All these things come together in an unforgettable book that deals in both domestic drama and bloody crime – and the places where both overlap.
The first book in Christine Jordan’s Hebraica Trilogy, Sacrifice introduces readers who love historical sagas to Zev and Arlette. Zev is the son of a butcher in 12th century England. He loves Arlette, but she is already betrothed to someone else.
However, a murder that is blamed on the local Jewish population leads Arlette into danger, and the love Zev feels for her may be the only thing that can help save her as events are manipulated to drive a wedge between the Christian and Jewish inhabitants of the region.
Based on actual history, this “spellbinding” saga has been called perfect for fans of Ken Follett or Game of Thrones.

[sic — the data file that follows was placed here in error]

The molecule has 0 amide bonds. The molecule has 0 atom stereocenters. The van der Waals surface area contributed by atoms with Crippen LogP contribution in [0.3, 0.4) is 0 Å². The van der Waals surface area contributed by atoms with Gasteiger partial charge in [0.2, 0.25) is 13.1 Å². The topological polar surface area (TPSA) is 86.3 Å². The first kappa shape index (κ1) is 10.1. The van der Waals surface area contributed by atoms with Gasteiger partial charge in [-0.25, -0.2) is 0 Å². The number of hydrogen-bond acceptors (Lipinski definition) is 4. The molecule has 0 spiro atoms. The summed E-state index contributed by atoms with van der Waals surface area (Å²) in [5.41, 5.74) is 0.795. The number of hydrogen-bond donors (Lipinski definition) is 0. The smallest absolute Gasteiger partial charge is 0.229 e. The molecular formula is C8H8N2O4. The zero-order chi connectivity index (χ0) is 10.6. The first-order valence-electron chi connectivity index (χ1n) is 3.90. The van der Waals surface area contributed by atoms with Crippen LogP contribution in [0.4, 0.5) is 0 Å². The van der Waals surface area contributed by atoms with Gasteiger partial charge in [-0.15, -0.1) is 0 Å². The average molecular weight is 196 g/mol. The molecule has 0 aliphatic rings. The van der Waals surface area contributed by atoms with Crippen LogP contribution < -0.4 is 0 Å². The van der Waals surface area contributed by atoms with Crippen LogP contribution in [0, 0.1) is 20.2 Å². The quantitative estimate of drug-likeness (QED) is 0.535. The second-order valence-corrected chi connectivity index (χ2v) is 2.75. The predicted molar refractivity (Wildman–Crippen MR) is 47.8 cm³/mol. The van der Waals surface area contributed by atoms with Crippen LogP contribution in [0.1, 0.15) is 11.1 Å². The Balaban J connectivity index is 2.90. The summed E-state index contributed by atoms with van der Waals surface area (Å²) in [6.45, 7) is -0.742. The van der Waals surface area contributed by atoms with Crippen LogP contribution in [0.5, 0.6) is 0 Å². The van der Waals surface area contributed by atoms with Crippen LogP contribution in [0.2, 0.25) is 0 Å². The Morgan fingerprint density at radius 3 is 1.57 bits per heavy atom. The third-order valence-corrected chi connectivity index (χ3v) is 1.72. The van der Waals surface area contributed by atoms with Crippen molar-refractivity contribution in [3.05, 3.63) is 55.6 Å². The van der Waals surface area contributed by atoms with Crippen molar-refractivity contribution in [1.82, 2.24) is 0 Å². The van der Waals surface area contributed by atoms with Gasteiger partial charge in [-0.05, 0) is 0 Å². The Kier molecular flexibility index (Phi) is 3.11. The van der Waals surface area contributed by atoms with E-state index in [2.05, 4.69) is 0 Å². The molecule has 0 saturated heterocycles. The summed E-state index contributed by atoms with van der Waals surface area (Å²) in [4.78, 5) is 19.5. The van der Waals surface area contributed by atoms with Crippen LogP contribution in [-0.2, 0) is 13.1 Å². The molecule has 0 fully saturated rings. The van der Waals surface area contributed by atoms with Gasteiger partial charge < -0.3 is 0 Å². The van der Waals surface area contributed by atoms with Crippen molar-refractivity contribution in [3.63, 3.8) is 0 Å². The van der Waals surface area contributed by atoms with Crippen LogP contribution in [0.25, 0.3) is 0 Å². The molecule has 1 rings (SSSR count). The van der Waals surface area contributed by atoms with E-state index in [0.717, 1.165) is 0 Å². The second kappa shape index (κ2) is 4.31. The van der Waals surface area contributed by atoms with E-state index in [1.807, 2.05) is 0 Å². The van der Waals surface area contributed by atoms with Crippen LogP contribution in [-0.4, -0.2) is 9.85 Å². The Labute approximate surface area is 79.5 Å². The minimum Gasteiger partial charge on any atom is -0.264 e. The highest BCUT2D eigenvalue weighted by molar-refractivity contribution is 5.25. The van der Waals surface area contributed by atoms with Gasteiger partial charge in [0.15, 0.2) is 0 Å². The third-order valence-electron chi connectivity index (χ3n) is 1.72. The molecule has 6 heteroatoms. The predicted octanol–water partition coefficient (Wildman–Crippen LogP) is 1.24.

To the Lighthouse
Not every book that’s perfect for your book club selections must be recent. Classics, after all, are classic for a reason. To the Lighthouse was originally published in 1927, but this thoughtful and introspective novel has been named one of the 100 best English-language novels of the century by both the Modern Library and Time magazine.
Following one family’s stay in a summer house on the Isle of Skye in the early 20th century, Virginia Woolf’s timeless classic shows that the quotidian joys and tragedies of everyday life are as real as the larger stuff of melodrama – and as timeless as the book itself.
The Cherry Cola Book Club
What could be better for a book club to read than a book about a book club? Of course, the first volume in Ashton Lee’s Cherry Cola Book Club series is about much more than just a book club.